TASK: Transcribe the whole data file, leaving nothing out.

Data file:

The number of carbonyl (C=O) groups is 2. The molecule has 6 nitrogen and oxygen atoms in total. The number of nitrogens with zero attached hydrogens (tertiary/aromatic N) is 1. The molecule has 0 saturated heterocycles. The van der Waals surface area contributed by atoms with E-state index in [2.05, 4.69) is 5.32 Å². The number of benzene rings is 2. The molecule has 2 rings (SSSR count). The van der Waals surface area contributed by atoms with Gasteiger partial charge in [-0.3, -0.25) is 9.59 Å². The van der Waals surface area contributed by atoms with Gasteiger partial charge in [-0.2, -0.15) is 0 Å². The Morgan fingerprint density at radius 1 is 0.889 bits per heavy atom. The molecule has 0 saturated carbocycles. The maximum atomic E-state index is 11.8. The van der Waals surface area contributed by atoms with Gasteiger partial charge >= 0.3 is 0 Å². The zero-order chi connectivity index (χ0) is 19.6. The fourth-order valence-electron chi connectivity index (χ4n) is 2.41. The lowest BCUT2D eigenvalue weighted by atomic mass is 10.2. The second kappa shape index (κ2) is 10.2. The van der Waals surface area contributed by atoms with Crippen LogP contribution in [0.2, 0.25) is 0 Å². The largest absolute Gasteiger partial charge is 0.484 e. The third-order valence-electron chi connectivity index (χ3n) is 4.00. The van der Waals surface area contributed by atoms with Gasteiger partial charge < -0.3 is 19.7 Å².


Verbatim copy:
The number of carbonyl (C=O) groups is 2. The molecule has 6 nitrogen and oxygen atoms in total. The number of nitrogens with zero attached hydrogens (tertiary/aromatic N) is 1. The molecule has 0 saturated heterocycles. The van der Waals surface area contributed by atoms with E-state index in [2.05, 4.69) is 5.32 Å². The number of benzene rings is 2. The molecule has 2 rings (SSSR count). The van der Waals surface area contributed by atoms with Gasteiger partial charge in [-0.3, -0.25) is 9.59 Å². The van der Waals surface area contributed by atoms with Gasteiger partial charge in [-0.2, -0.15) is 0 Å². The Morgan fingerprint density at radius 1 is 0.889 bits per heavy atom. The molecule has 0 saturated carbocycles. The maximum atomic E-state index is 11.8. The van der Waals surface area contributed by atoms with Gasteiger partial charge >= 0.3 is 0 Å². The zero-order chi connectivity index (χ0) is 19.6. The fourth-order valence-electron chi connectivity index (χ4n) is 2.41. The lowest BCUT2D eigenvalue weighted by atomic mass is 10.2. The second kappa shape index (κ2) is 10.2. The van der Waals surface area contributed by atoms with Crippen LogP contribution in [0.2, 0.25) is 0 Å². The largest absolute Gasteiger partial charge is 0.484 e. The third-order valence-electron chi connectivity index (χ3n) is 4.00. The van der Waals surface area contributed by atoms with Gasteiger partial charge < -0.3 is 19.7 Å².